Lake Taneycomo

August 1 fishing report

Posted by Phil Lilley on August 1st, 2018
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With the cool down in our weather this past week, generation patterns had changed a bit on Lake Taneycomo.  Dam operators were only running water in the afternoon for a couple of hours and then less than a full unit.  And then the weather changed again.  With warmer temperatures, they ran all four units on Wednesday late afternoon for three hours. That really was a good thing because it cleaned out the upper end of the lake of floating dead algae which has built up over the past week.  What they are going to do now with generation is anyone’s guess.

Water temperature is holding at 49-50 degrees, up just slightly from a month ago.  Water clarity is more than 12 feet, very clear, which is normal for this time of year.

Trout fishing has been very good all summer.  We’ve witnessed no periods of slow fishing, which we normally see at some point in the summer.  The average size of rainbows stocked by the Missouri Department of Conservation has been very good, too.

I’m going to run through the obvious techniques that are working right now, and have been working all summer.  Of course, the number one choice is the pink Powerworm on a small jig head, two-pound line fished under a float five- to eight-feet deep.  Also doing well is the a jig-and-float using a 1/100th-ounce jig, two-pound line under a float from four- to six-feet deep.  Colors:  Best is the sculpin or brown with an orange head, but other earth colors are working okay, such as black, olive and ginger.

If you watch One Cast, you know the sculpin/ginger 1/32nd- or the 1/16th-ounce jig with a brown head, two-pound line is catching trout like crazy.  The black/olive and plain sculpin are also producing, too, but not as much as the sculpin/ginger jig.

If dam operators do start heavy generation again, go for big browns by throwing stick baits!  If you didn’t see Duane’s article, read how throwing these “bass baits” can land you a trophy brown trout.  Here’s another article by Ryan Miloshewski.

Fly fishing:  Some say it’s not a “fly,” but the 1/100th-ounce jig under a float with a fly rod is a lot of fun.  I’ve been taking advantage of the low water to fish  with it.  I found a lot of rainbows on the bluff channel side of the lake from Fall Creek’s dock down to Short Creek Tuesday morning this week.  They also took a #16 red Zebra Midge under a float five-feet deep using 6x tippet.

No dry fly action to report, but a few people have ventured out at night to fly fish below the dam, wading and throwing leaches and streamers.  Angler have also skated mice across the surface below the dam and below Lookout Island along the bluff down to Fall Creek.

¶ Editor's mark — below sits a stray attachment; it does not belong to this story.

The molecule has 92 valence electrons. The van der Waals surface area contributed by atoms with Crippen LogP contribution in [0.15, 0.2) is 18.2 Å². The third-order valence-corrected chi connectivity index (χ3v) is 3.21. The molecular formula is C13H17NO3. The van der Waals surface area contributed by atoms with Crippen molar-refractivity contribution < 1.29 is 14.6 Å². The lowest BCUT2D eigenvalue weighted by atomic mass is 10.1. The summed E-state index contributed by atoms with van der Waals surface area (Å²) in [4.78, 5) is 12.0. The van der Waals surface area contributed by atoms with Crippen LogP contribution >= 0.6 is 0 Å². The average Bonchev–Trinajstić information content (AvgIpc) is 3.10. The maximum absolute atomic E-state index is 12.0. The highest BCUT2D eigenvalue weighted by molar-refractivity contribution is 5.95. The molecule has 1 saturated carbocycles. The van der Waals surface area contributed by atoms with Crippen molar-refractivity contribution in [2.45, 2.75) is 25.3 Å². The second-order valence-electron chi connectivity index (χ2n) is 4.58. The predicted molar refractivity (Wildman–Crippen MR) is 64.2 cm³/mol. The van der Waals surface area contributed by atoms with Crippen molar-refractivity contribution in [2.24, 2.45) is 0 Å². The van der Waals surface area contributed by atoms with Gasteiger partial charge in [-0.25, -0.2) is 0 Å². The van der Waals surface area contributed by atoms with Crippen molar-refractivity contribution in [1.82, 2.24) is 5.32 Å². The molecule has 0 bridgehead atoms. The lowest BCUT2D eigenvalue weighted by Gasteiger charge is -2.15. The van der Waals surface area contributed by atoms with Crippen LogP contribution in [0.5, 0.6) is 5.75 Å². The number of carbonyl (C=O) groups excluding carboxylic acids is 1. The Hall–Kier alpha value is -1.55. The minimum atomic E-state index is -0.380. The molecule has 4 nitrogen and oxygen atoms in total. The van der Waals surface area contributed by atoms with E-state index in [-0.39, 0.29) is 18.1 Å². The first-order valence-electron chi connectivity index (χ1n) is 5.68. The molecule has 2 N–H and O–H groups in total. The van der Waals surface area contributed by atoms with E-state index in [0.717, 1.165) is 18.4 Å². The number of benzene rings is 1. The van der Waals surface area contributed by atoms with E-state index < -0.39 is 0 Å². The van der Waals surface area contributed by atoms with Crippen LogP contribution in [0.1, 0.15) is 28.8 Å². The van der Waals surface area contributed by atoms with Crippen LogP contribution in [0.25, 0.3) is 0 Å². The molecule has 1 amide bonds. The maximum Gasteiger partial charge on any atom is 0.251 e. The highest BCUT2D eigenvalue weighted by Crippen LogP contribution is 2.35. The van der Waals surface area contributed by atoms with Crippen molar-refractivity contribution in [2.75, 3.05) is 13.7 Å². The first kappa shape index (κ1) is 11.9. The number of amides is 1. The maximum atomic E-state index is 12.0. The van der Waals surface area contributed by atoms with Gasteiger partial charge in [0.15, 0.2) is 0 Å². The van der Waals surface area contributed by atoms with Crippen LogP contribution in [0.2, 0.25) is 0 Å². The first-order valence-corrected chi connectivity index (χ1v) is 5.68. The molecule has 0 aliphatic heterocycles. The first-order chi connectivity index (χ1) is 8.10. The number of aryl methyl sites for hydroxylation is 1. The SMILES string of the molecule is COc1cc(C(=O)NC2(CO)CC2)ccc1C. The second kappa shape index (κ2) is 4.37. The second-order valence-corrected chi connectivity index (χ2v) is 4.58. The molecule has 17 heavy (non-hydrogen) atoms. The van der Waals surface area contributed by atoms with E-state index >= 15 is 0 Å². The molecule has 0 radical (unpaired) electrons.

I’ve been fishing some in the trophy are below Lookout Island and doing okay on the Zebra Midge but better on the 1/100th-ounce brown jig with an orange head.  Scuds are working fine.  Try a brown or tan, #14 or #16 if the water is off and larger if the water is running.  If you find a chop on the surface, strip an olive or brown wooly bugger, a 56’er, a crackleback or a soft hackle.

Bait fishing off the dock has also been pretty consistently good this summer.  Night crawlers have been good, but Powerbait has been a bit better with pink and orange the best colors.  And an old favorite has made a comeback… Pautzsky’s Balls of Fire salmon eggs are doing very well, plain and gold label with gold glitter.  Again, two -pound line is best for catching more fish.

I’ve mentioned a couple of things in my report that are important if you want to catch more trout.   First, our water is very clear right now and, second,  use two-pound line.  Every year about this time, our water becomes gin clear and the trout can see our lines, especially when there’s no water running and the lure or bait is just sitting there motionless.  That’s why two-pound line catches more fish.

Here’s a Tip:  When you catch a small rainbow and the hook is deep in its mouth, if your intention is to release it, simply hold the fish up by the line and cut the line close to the fish’s mouth, letting it drop back in the water.  DO NOT touch the fish, especially with a dry rag or hand.  DO NOT carry it around out of the water.  If you do, hold your breath the entire time because that’s what the fish is doing.  DO NOT try to dig the hook out of its mouth . .  it will die.

RELEASING A FISH YOU KNOW WILL DIE DUE TO BLEEDING AND/OR MISHANDLING IS CALLED “WANT AND WASTE” AND IS A VIOLATION OF THE WILDLIFE CODE.  IT’S ALSO UNETHICAL.

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